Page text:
Terence Hill (born Mario Girotti; 29 March 1939) is an Italian actor, film director, screenwriter and film producer.[1]

Terence Hill
Preparati la bara! Terence Hill.png
Terence Hill in Django, Prepare a Coffin (1968)
Born
Mario Girotti

(1939-03-29) 29 March 1939 (age 80)
Venice, Veneto, Italy
NationalityItalian
OccupationActor, film director, screenwriter, film producer
Years active1951-present
Spouse(s)Lori Hill (1967–present; two children)
ChildrenJess Hill (1969)
Ross Hill (adoptive; 1973–1990)
Parent(s)
  • Girolamo Girotti
  • Hildegard Thieme
Websiteterencehill.com
Signature
Terence hill signature.png

Hill started his career as a child actor and went on to multiple starring roles in action and comedy films, many with longtime film partner and friend Bud Spencer. During the height of his popularity Hill was among Italy's highest-paid actors.[2] Hill's most widely seen films include comic and standard Westerns all´Italiana ("Italian-style Westerns", colloquially called "Spaghetti Westerns"), some based on popular novels by German author Karl May about the American frontier.

Of these, the most famous are Lo chiamavano Trinità (They Call Me Trinity, 1970) and Il mio nome è Nessuno (My Name Is Nobody, 1973), co-starring Henry Fonda. His film Django, Prepare a Coffin, shot in 1968 by director Ferdinando Baldi, and co-starring Horst Frank and George Eastman, was featured at the 64th Venice Film Festival in 2007.

Hill, whose stage name was the product of a publicity stunt by film producers, also went on to a successful television career in Italy.

BiographyEdit

Early LifeEdit

Hill was born on 29 March 1939 in Venice, Italy.[2] Hill's mother, Hildegard Girotti (née Thieme), was a German, from Dresden; his father, Girolamo Girotti, was Italian, and a chemist by occupation.[3]

During his childhood, Hill lived in the small town of Lommatzsch, Germany. He was there through the end of World War II (1943–1945) and survived the Bombing of Dresden.[4]

Child actorEdit

He was discovered by Italian filmmaker Dino Risi at a swimming meet at the age of 12, and became a child actor, appearing in Risi's Il viale della speranza (1953), billed as "Girolamo Girotti". He would act as "Mario Girotti". "They were looking for a boy gang leader and they found me," he later said.[5]

He had small roles in Voice of Silence (1953) with Jean Marais, Too Young for Love (1953), and It Happened in the Park (1953), and had a particularly good part in Vacation with a Gangster (1953) with an imported star, Marc Lawrence.[2]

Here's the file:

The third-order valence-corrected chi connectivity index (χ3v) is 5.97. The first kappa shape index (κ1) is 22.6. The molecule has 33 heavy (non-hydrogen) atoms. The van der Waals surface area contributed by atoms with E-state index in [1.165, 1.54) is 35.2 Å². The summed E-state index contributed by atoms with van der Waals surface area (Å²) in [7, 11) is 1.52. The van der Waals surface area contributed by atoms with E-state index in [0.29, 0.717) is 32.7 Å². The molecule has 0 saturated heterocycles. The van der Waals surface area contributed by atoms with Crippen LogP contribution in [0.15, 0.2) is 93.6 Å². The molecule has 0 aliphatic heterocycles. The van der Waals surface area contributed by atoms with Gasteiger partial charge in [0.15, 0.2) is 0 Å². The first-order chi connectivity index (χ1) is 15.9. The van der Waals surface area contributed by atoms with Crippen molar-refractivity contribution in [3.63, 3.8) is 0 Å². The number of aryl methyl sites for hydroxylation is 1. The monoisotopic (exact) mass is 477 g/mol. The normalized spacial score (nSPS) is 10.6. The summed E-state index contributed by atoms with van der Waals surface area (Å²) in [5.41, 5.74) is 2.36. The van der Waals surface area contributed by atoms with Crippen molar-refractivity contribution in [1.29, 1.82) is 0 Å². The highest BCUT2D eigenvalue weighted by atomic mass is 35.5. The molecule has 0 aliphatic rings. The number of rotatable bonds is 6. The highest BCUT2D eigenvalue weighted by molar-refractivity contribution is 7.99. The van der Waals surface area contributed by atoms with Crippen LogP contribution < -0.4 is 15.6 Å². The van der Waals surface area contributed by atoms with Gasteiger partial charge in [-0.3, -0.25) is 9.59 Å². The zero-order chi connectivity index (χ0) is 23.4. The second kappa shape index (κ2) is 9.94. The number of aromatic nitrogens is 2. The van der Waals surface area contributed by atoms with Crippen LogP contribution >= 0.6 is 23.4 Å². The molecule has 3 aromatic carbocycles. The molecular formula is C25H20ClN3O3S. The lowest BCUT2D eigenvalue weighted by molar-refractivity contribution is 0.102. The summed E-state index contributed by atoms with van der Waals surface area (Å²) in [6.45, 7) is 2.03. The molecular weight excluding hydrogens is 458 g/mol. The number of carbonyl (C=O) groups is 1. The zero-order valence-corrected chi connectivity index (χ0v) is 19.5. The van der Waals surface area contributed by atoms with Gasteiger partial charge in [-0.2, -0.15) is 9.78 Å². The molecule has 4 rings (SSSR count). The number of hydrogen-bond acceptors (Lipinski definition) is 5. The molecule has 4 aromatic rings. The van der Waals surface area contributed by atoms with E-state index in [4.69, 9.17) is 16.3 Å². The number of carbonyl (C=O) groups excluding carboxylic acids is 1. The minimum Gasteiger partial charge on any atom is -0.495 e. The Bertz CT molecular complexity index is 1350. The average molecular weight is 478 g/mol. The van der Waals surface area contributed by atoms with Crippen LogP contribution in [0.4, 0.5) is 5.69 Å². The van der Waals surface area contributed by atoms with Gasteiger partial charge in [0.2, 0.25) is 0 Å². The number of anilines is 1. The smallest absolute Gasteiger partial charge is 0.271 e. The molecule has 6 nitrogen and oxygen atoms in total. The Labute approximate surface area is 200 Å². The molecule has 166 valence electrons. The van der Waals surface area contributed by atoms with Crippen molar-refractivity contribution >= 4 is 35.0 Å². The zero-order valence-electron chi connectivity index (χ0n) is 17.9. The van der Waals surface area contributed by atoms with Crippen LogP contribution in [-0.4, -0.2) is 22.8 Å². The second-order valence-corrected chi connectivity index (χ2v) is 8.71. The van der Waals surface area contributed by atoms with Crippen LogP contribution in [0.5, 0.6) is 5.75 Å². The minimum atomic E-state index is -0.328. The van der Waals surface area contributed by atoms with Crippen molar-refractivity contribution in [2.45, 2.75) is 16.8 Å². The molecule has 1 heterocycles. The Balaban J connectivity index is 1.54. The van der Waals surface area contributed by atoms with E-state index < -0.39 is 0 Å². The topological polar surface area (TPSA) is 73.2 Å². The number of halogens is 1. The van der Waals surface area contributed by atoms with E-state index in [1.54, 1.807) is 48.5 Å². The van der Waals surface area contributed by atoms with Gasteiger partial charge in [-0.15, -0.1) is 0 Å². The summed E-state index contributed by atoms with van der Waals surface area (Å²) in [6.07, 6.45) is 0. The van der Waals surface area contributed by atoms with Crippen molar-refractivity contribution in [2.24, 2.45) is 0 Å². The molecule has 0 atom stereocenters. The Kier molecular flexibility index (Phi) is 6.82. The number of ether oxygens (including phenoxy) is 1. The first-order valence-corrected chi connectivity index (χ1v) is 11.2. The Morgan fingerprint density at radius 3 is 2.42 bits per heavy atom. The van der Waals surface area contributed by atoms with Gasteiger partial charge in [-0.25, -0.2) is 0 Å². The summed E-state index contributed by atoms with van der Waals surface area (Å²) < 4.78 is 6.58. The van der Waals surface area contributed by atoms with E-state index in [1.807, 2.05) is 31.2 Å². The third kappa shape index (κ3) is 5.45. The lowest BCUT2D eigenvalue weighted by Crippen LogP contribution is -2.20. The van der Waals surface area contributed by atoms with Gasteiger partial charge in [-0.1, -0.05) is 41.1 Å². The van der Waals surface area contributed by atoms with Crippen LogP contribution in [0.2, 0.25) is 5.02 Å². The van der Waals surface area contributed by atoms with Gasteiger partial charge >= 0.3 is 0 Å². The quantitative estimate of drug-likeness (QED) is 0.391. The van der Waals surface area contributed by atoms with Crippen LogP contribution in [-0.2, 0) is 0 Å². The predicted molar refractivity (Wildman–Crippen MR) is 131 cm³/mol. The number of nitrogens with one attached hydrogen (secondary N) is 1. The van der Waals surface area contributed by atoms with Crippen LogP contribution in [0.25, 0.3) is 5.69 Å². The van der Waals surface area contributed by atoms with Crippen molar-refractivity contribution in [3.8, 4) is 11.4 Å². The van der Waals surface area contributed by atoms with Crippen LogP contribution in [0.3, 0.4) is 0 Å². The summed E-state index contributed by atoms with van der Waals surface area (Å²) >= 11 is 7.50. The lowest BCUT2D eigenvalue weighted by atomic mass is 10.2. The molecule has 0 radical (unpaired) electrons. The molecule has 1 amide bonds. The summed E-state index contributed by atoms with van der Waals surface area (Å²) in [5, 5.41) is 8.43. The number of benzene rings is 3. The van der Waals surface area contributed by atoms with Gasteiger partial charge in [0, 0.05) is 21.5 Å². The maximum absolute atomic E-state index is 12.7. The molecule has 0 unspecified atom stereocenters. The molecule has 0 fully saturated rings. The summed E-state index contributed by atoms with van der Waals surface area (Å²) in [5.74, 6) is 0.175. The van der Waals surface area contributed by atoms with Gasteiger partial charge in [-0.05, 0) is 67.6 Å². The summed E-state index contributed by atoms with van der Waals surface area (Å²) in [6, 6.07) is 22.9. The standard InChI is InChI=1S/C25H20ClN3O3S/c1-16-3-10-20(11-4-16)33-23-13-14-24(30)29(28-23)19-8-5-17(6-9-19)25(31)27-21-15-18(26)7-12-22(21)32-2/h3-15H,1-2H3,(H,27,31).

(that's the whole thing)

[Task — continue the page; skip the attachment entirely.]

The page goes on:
He was in La vena d'oro (1954) with Marta Toren and Richard Basehart, The Abandoned (1955) and Folgore Division (1955).

Leading ManEdit

Girotti had his first lead in Guaglione (1956). He could also be seen in Mamma sconosciuta (1956), I vagabondi delle stelle (1956), La grande strada azzurra (1956) with Yves Montand and Alida Valli, and Lazzarella (1957).[6]

Girotti did Anna of Brooklyn (1958) with Gina Lollobrigida, The Sword and the Cross (1958) with Yvonne de Carlo (playing Lazarus of Bethany), and a TV version of The Picture of Dorian Gray (1958).[7]

He had support parts in Il padrone delle ferriere (1959) with Virna Lisi, Juke box - Urli d'amore (1959), and Hannibal (1959) with Victor Mature and Carlo Pedersoli, who would later become known as Bud Spencer. Girotti had the lead roles in Spavaldi e innamorati (1959) and Cerasella (1959), a teen comedy.

It was back to support roles with Carthage in Flames (1960), Un militare e mezzo (1960), and The Story of Joseph and His Brethren (1961) with Geoffrey Horne and Robert Morley, directed by Irving Rapper.[8]

Girotti had aupport parts in The Wonders of Aladdin (1961) with Donald O'Connor and directed by Henry Levin and Mario Bava, Pecado de amor (1961), Seven Seas to Calais (1962) with Rod Taylor, and The Shortest Day (1963).[7][9]

Girotti secured a major film role in Luchino Visconti's The Leopard (1963) alongside Burt Lancaster and Alain Delon. During this time he studied classical literature for three years at an Italian university.[5]

GermanyEdit

In 1964, he returned to Germany and there appeared in a series of Heimatfilme, adventure and western films, based on novels by German author Karl May.[10] These included Last of the Renegades (1964) with Lex Barker; three films with Stewart Granger, Amongst Vultures (1964), The Oil Prince (1965) and Old Surehand (1965); Shots in 3/4 Time (1965); Duel at Sundown (1965) with Peter Van Eyck; Call of the Forest (1965), an Austrian movie; Die Nibelungen, Teil 1 - Siegfried (1965) and Die Nibelungen, Teil 2 - Kriemhilds Rache (1967).

In 1967, he returned to Italy to make Io non protesto, io amo (1967), co starring Caterina Caselli.